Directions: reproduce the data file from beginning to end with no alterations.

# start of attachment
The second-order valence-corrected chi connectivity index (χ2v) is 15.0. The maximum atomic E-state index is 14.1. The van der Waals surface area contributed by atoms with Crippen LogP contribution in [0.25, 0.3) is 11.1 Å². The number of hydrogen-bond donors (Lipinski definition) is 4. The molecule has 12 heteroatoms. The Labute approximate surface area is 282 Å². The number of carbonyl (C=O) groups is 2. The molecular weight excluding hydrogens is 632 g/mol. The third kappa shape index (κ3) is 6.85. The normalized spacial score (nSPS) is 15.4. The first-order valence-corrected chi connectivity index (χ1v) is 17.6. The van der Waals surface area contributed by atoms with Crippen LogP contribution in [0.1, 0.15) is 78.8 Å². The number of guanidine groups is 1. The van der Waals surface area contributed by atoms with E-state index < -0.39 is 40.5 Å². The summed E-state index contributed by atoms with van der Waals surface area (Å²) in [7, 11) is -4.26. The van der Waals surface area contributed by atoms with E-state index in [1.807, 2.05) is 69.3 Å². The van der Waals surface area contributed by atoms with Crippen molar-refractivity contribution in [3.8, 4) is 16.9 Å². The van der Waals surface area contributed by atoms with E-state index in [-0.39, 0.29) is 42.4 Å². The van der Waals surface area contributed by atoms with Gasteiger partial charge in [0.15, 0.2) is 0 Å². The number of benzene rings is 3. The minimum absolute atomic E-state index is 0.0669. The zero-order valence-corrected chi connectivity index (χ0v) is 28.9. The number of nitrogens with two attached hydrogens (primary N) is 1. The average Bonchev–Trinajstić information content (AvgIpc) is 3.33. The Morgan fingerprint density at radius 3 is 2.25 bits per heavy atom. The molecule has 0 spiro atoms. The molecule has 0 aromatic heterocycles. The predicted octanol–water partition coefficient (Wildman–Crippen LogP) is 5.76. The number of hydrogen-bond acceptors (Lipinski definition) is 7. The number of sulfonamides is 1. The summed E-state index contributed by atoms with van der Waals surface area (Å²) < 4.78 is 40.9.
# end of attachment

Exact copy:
The second-order valence-corrected chi connectivity index (χ2v) is 15.0. The maximum atomic E-state index is 14.1. The van der Waals surface area contributed by atoms with Crippen LogP contribution in [0.25, 0.3) is 11.1 Å². The number of hydrogen-bond donors (Lipinski definition) is 4. The molecule has 12 heteroatoms. The Labute approximate surface area is 282 Å². The number of carbonyl (C=O) groups is 2. The molecular weight excluding hydrogens is 632 g/mol. The third kappa shape index (κ3) is 6.85. The normalized spacial score (nSPS) is 15.4. The first-order valence-corrected chi connectivity index (χ1v) is 17.6. The van der Waals surface area contributed by atoms with Crippen LogP contribution in [0.1, 0.15) is 78.8 Å². The number of guanidine groups is 1. The van der Waals surface area contributed by atoms with E-state index < -0.39 is 40.5 Å². The summed E-state index contributed by atoms with van der Waals surface area (Å²) in [7, 11) is -4.26. The van der Waals surface area contributed by atoms with E-state index in [1.807, 2.05) is 69.3 Å². The van der Waals surface area contributed by atoms with Crippen molar-refractivity contribution in [3.8, 4) is 16.9 Å². The van der Waals surface area contributed by atoms with E-state index in [-0.39, 0.29) is 42.4 Å². The van der Waals surface area contributed by atoms with Gasteiger partial charge in [0.15, 0.2) is 0 Å². The number of benzene rings is 3. The minimum absolute atomic E-state index is 0.0669. The zero-order valence-corrected chi connectivity index (χ0v) is 28.9. The number of nitrogens with two attached hydrogens (primary N) is 1. The average Bonchev–Trinajstić information content (AvgIpc) is 3.33. The Morgan fingerprint density at radius 3 is 2.25 bits per heavy atom. The molecule has 0 spiro atoms. The molecule has 0 aromatic heterocycles. The predicted octanol–water partition coefficient (Wildman–Crippen LogP) is 5.76. The number of hydrogen-bond acceptors (Lipinski definition) is 7. The number of sulfonamides is 1. The summed E-state index contributed by atoms with van der Waals surface area (Å²) < 4.78 is 40.9.